10-year-old Nigerian refugee, Tani Adewumi has put Black people on spotlight again with remarkable feat of becoming a chess national master with a rating of 2223 in the United States.
Tani first made headlines when he won the New York State chess championship at the age of 8, after playing the game for only a year, while living with his refugee family in a homeless shelter.
The New York Times columnist Nicholas Kristof, who wrote a piece on the youngster two years ago, most recently shared on social media the good news of Tani’s latest victory.
“Here’s a joyful update: Tani just won another championship, in Fairfield, CT, and is now (as a 10-year-old fifth grader) a Chess National Master with a rating of 2223”, Kristof posted on Facebook.
“In ‘Tightrope’, we wrote that Tani exemplifies the principle that ‘talent is universal, but opportunity is not’.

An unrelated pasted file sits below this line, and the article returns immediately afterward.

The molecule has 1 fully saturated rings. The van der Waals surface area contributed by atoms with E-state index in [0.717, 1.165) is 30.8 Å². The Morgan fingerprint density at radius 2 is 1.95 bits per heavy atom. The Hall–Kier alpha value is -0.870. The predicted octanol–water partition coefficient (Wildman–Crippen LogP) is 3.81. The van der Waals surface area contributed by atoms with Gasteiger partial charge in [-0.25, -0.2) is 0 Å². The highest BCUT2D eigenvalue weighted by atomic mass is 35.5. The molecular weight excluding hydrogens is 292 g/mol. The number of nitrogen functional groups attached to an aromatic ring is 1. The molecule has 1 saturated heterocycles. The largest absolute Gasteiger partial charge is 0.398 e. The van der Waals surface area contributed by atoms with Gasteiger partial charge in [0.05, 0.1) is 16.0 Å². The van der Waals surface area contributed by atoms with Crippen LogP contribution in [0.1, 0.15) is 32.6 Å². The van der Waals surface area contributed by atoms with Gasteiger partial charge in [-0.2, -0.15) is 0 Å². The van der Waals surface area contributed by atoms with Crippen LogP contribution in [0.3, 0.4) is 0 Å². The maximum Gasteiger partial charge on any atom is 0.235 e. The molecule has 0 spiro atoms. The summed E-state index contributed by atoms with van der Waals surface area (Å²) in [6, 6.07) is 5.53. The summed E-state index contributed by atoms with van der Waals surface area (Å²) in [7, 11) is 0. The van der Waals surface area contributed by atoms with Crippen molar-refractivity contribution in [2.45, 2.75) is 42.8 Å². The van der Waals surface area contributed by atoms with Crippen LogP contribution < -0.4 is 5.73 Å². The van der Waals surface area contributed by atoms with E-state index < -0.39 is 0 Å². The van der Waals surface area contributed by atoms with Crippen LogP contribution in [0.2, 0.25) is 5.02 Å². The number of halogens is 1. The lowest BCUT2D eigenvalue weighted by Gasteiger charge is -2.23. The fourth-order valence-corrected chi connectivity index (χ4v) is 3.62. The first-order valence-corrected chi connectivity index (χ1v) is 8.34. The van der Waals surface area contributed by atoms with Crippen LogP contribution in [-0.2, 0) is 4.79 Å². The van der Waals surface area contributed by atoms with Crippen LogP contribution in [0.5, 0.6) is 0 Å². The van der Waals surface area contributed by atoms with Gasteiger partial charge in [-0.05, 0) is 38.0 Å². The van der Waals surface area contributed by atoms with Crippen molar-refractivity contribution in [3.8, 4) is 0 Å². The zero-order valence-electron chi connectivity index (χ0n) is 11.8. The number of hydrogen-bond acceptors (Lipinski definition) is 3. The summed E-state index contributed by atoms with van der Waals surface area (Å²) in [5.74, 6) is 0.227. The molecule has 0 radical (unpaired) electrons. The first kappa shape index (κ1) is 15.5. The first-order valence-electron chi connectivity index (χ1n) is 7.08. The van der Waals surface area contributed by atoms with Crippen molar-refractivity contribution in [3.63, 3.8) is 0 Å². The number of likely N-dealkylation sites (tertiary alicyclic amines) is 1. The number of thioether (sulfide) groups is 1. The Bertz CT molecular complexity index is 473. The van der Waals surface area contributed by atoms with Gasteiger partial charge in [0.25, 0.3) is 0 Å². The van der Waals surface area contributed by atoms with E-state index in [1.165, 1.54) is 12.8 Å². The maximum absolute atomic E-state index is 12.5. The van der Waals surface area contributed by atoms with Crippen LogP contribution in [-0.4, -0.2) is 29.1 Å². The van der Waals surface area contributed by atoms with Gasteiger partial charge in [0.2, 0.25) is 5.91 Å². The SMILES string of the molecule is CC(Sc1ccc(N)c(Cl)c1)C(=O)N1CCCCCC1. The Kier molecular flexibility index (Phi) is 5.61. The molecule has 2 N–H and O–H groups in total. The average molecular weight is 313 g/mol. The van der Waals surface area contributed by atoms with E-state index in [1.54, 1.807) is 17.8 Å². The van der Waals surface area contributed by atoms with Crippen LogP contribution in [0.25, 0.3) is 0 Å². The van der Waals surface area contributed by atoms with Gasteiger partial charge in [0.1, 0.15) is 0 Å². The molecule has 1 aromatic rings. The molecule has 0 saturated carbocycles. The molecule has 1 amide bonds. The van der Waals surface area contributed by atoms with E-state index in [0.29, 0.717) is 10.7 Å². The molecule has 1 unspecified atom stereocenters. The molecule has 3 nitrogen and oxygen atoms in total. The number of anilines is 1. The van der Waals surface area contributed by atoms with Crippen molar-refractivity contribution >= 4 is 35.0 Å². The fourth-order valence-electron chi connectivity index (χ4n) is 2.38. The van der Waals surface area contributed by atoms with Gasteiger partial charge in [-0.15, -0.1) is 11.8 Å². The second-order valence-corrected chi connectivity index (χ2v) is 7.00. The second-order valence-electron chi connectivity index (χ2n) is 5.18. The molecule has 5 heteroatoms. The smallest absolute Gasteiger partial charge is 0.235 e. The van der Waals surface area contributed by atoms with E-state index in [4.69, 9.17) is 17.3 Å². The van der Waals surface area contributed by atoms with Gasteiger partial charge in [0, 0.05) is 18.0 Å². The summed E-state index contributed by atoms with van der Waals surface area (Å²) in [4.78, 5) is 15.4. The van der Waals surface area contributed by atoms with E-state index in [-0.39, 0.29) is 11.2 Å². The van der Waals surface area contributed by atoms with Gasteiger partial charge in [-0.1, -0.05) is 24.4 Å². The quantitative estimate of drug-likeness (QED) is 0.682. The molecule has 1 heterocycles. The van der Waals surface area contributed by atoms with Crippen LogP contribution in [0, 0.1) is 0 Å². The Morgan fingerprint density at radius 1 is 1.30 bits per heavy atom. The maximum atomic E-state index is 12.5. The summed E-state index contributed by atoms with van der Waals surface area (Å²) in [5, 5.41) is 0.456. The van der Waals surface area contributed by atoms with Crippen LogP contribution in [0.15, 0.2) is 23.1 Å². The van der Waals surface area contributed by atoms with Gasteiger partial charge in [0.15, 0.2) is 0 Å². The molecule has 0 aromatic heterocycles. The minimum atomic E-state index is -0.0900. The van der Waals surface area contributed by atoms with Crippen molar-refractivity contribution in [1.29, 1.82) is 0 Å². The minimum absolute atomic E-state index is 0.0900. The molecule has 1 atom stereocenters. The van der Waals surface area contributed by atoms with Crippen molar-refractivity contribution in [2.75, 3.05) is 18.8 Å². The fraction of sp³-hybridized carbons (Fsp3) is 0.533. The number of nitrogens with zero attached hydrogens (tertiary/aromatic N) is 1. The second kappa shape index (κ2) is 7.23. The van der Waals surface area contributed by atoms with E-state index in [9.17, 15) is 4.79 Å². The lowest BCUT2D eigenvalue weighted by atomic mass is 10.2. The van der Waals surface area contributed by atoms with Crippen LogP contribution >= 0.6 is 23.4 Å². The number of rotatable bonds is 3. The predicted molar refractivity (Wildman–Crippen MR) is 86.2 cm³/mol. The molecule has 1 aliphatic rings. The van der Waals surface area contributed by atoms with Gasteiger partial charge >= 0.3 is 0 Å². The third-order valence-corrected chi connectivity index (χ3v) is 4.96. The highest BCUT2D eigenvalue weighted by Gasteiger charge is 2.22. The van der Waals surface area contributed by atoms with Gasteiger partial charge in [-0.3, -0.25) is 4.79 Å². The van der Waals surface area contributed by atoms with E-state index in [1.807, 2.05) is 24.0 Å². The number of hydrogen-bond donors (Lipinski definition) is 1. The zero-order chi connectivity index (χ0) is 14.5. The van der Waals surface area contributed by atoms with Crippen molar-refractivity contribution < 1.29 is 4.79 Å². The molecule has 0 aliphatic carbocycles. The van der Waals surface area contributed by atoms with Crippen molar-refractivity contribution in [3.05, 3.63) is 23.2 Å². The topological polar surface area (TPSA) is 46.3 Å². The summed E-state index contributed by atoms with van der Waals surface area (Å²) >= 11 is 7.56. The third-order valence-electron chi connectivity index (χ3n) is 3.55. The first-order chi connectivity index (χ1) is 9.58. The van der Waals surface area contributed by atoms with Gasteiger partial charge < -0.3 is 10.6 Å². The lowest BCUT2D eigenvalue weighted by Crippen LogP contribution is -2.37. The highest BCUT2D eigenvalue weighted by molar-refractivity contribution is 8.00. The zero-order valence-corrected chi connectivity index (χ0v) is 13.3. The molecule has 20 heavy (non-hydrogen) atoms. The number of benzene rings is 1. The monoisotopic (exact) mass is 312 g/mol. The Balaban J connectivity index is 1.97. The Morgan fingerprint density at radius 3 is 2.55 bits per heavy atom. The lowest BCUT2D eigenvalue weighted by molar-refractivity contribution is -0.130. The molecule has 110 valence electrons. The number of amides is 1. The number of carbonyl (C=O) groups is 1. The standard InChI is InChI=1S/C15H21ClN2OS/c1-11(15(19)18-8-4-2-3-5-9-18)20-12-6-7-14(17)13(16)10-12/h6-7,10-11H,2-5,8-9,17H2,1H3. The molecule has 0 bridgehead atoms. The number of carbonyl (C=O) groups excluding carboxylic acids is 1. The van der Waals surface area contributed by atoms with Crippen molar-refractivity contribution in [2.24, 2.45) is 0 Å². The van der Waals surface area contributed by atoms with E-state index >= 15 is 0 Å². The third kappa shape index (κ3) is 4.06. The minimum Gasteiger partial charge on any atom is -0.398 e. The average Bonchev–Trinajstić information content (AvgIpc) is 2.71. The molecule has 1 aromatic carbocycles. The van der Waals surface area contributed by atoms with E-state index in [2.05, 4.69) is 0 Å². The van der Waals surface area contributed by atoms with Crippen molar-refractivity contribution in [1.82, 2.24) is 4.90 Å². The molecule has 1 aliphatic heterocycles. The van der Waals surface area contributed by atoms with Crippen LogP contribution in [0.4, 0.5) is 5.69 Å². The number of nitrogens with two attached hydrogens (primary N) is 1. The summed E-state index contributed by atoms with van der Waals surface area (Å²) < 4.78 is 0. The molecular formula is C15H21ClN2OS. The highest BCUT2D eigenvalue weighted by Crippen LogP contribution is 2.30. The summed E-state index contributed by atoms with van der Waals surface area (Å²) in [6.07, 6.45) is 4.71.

“He was able to soar because his homeless shelter was in a school district with a chess program, and the teacher realized that his family didn’t have resources and waived the chess club fees. We need more of that!”
According to The New York Times, Tani and his family fled Nigeria in 2017 to seek refuge in the United States, following the apprehension raised by Boko Haram terrorists. The family obtained asylum and lived in a homeless shelter in Manhattan. It was at this time that Tani learned how to play chess at school.
The school chess coach saw the child’s potential and approached his family about joining the chess program. Fees were waived for Tani to join the club.
The young chess player went on to win several trophies. His story in the The New York Times has attracted the attention of the international community.
Meanwhile, a GoFundMe page was set up to move the family out of the homeless shelter. Since its launch, the site has raised $250,000 ($A320,000). The family now have a home and have settled in New York City.